Oxidation of the porous silicon layer results in the porous silicon dioxide layer 34′ (not shown in
In one embodiment, a relative dielectric constant ∈R of less than 3 is provided, corresponding to a void content of about 25% in the porous silicon dioxide layer 34′. In another embodiment, a relative dielectric constant ∈R of less than 1.6 is provided, corresponding to a void content of about 60% in the porous silicon dioxide layer 34′. In some embodiments, the porous silicon dioxide layer 34′ forms a series of columnar spacers.
In an optional step 85, the porous silicon dioxide layer 34′ is planarized. The step 85 may include conventional chemical-mechanical polishing, or may include formation of a layer of dielectric material having planarizing properties (e.g., conventional TEOS deposition). In a step 87, the extraction grid 38 is formed on the porous silicon dioxide layer 34′ using conventional techniques and is etched to provide the rows 42 (
Advantages to forming emitters 30′ to have tips 30B formed from a metal having a low work function φ, or a semiconductor having a low electron affinity χ, include reduced turn-on voltage for the emitter 30′. As a result, the emitters 30′ do not require as large a voltage V in order to be able to bombard the faceplate 20 with sufficient electrons to form the desired images. Power consumption for the display 10 is then reduced.
Representative values for work functions φ or electron affinities χ for several materials are summarized below in Table I. Measured or achieved work functions φ/ electron affinities χ depend strongly on surface treatment and surface contamination and may vary from the values given in Table I.
Metal work functions φ and semiconductor
electron affinities χ for selected materials.
φ or χ (eV)
C (diamond, χ)
Silicon oxycarbide (projected, χ)
*depending on surface treatment.
**diamond can manifest different values, including negative values.
In a step 106, a sacrificial layer 107 (
In a step 108, the emitter body 30A is formed of high resistivity material (
In one embodiment, the emitter body 30A is formed by co-evaporation of SiO together with Mn to provide the layer 109 and the emitter body 30A having 7–10 atomic percent Mn, as described in “Conduction Mechanisms In Co-Evaporated Mixed Mn/SiOx Thin Films” by S. Z. A. Zaidi, Jour. of Mater. Sci. 32, (1997), pp. 3349–3353. Other embodiments may employ SiO formed as described in “Production of SiO2 Films Over Large Substrate Area by Ion-Assisted Deposition of SiO With a Cold Cathode Source” by I. C. Stevenson, Soc. of Vac. Coaters, Proc. 36TH Annual Tech. Conf. (1993), pp. 88–93 or “Improvement of the ITO-P Interface in α-Si:H Solar Cells using a Thin SiO Intermediate Layer” by C. Nunes de Carvalho et al., Proc. MRS Spring Symposium, Vol. 420 (1996), pp. 861–865, together with a co-deposited metal. Other metals (e.g., Cr, Au, Cu etc.) may be used to form cermet or cermet-like materials as described by Zaidi et al.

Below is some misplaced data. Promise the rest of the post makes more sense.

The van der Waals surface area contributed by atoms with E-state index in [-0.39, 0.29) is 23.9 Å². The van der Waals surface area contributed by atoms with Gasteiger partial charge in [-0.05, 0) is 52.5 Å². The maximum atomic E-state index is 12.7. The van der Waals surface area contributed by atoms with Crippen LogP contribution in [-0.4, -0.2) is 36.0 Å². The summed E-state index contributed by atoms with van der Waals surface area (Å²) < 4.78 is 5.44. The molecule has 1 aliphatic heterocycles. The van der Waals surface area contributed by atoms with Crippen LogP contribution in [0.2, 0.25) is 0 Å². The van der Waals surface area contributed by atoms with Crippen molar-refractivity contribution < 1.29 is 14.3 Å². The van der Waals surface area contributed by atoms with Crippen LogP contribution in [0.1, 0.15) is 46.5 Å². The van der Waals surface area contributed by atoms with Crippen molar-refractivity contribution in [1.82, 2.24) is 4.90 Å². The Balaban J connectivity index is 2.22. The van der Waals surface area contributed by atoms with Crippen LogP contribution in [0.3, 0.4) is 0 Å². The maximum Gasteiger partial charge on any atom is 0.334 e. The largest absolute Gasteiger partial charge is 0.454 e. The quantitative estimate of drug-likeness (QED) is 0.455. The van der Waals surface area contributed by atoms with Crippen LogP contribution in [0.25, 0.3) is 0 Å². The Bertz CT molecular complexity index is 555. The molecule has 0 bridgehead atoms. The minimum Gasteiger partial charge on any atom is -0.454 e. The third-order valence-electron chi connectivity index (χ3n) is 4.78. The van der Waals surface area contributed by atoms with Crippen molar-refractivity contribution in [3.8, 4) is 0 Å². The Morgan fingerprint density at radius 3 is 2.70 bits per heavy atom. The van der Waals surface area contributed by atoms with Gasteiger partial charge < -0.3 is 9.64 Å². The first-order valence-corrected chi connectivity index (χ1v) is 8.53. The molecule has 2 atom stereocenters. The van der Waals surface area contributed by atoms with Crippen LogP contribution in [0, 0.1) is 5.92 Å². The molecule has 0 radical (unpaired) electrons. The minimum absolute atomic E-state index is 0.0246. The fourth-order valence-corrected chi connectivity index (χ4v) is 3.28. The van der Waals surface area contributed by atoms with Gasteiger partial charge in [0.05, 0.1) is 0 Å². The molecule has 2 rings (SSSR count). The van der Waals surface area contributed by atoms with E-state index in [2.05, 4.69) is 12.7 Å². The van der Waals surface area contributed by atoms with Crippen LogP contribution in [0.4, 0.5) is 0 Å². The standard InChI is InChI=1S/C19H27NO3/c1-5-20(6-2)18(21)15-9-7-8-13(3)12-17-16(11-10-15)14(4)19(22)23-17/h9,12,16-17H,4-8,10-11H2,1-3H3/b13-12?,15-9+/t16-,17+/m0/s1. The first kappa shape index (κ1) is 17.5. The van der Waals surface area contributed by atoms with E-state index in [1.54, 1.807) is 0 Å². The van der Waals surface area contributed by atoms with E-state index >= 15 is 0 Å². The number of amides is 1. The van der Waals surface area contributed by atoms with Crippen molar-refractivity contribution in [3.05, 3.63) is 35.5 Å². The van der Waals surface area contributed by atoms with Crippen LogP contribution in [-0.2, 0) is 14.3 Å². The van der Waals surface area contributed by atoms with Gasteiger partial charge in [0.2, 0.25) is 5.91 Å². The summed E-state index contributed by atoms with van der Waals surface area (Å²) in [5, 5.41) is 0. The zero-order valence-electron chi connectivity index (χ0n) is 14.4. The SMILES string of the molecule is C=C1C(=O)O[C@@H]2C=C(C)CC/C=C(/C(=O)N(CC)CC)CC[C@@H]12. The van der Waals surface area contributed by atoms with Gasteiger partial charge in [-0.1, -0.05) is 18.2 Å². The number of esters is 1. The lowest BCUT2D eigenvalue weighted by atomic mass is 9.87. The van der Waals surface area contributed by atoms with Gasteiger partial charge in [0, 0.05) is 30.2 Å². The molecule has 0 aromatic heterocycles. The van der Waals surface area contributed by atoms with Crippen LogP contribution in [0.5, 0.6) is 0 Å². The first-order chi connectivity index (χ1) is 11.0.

In a step 110, the emitter tips 30B are formed (
In one embodiment, silicon oxycarbide is employed as the emitter tips 30B in the step 110. A process for forming thin microcrystalline films of silicon oxycarbide is described in “Transport Properties of Doped Silicon Oxycarbide Microcrystalline Films Produced by Spatial Separation Techniques” by R. Martins et al., Solar Energy Materials and Solar Cells 41/42 (1996), pp. 493–517. A diluent/reaction gas (e.g., hydrogen) is introduced directly into a region where plasma ignition takes place. The mixed gases containing the species to be deposited are introduced close to the region where the growth process takes place, often a substrate heater. A bias grid is located between the plasma ignition and the growth regions, spatially separating the plasma and growth regions.
Deposition parameters for producing doped microcrystalline Six:Cy:Oz:H films may be defined by determining the hydrogen dilution rate and power density that lead to microcrystallization of the grown film. The power density is typically less than 150 milliWatts per cm3 for hydrogen dilution rates of 90% +, when the substrate temperature is about 250° C. and the gas flow is about 150 sccm. The composition of the films may then be varied by changing the partial pressure of oxygen during film growth to provide the desired characteristics.